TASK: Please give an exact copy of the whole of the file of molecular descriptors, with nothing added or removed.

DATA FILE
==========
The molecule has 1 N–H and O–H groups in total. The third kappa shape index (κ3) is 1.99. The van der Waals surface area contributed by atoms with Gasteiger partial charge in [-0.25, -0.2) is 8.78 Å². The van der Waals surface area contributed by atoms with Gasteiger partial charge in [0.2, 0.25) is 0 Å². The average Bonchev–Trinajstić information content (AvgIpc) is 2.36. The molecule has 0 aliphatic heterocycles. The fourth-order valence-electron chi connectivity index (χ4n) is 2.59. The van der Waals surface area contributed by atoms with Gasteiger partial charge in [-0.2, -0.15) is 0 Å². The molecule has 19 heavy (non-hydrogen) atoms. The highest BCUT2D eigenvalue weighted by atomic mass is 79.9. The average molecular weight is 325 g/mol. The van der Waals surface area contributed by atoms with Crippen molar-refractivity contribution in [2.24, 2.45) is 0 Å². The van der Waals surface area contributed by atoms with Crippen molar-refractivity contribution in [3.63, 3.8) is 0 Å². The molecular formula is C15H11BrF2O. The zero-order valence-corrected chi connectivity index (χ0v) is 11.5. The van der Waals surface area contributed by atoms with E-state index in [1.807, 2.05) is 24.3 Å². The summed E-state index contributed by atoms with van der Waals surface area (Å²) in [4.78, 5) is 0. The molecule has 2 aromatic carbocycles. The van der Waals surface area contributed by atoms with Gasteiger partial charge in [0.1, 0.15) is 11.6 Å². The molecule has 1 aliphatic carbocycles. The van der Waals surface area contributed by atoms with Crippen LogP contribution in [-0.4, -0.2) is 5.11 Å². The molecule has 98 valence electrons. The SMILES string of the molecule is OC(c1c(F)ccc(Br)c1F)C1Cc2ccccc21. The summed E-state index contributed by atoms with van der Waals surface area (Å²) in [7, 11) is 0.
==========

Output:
The molecule has 1 N–H and O–H groups in total. The third kappa shape index (κ3) is 1.99. The van der Waals surface area contributed by atoms with Gasteiger partial charge in [-0.25, -0.2) is 8.78 Å². The van der Waals surface area contributed by atoms with Gasteiger partial charge in [0.2, 0.25) is 0 Å². The average Bonchev–Trinajstić information content (AvgIpc) is 2.36. The molecule has 0 aliphatic heterocycles. The fourth-order valence-electron chi connectivity index (χ4n) is 2.59. The van der Waals surface area contributed by atoms with Gasteiger partial charge in [-0.2, -0.15) is 0 Å². The molecule has 19 heavy (non-hydrogen) atoms. The highest BCUT2D eigenvalue weighted by atomic mass is 79.9. The average molecular weight is 325 g/mol. The van der Waals surface area contributed by atoms with Crippen molar-refractivity contribution in [2.24, 2.45) is 0 Å². The van der Waals surface area contributed by atoms with Crippen molar-refractivity contribution in [3.63, 3.8) is 0 Å². The molecular formula is C15H11BrF2O. The zero-order valence-corrected chi connectivity index (χ0v) is 11.5. The van der Waals surface area contributed by atoms with E-state index in [1.807, 2.05) is 24.3 Å². The summed E-state index contributed by atoms with van der Waals surface area (Å²) in [4.78, 5) is 0. The molecule has 2 aromatic carbocycles. The van der Waals surface area contributed by atoms with Gasteiger partial charge in [0.1, 0.15) is 11.6 Å². The molecule has 1 aliphatic carbocycles. The van der Waals surface area contributed by atoms with Crippen LogP contribution in [-0.4, -0.2) is 5.11 Å². The molecule has 98 valence electrons. The SMILES string of the molecule is OC(c1c(F)ccc(Br)c1F)C1Cc2ccccc21. The summed E-state index contributed by atoms with van der Waals surface area (Å²) in [7, 11) is 0.